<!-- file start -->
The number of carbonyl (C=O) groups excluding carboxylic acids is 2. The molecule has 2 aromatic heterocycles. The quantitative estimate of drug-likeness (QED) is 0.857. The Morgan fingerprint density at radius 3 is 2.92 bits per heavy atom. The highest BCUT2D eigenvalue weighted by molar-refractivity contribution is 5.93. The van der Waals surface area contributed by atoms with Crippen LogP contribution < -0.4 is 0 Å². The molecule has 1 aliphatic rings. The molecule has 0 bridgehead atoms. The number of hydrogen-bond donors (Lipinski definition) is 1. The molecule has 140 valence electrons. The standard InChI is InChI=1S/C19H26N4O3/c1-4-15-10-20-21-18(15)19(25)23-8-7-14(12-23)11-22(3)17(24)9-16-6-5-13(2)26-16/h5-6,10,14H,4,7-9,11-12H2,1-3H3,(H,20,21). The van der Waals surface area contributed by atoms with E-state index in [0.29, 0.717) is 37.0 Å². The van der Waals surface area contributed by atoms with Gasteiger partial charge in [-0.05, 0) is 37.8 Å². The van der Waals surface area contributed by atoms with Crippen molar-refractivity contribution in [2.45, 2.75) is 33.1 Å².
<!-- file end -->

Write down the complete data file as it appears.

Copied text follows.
The number of carbonyl (C=O) groups excluding carboxylic acids is 2. The molecule has 2 aromatic heterocycles. The quantitative estimate of drug-likeness (QED) is 0.857. The Morgan fingerprint density at radius 3 is 2.92 bits per heavy atom. The highest BCUT2D eigenvalue weighted by molar-refractivity contribution is 5.93. The van der Waals surface area contributed by atoms with Crippen LogP contribution < -0.4 is 0 Å². The molecule has 1 aliphatic rings. The molecule has 0 bridgehead atoms. The number of hydrogen-bond donors (Lipinski definition) is 1. The molecule has 140 valence electrons. The standard InChI is InChI=1S/C19H26N4O3/c1-4-15-10-20-21-18(15)19(25)23-8-7-14(12-23)11-22(3)17(24)9-16-6-5-13(2)26-16/h5-6,10,14H,4,7-9,11-12H2,1-3H3,(H,20,21). The van der Waals surface area contributed by atoms with E-state index in [0.29, 0.717) is 37.0 Å². The van der Waals surface area contributed by atoms with Gasteiger partial charge in [-0.05, 0) is 37.8 Å². The van der Waals surface area contributed by atoms with Crippen molar-refractivity contribution in [2.45, 2.75) is 33.1 Å².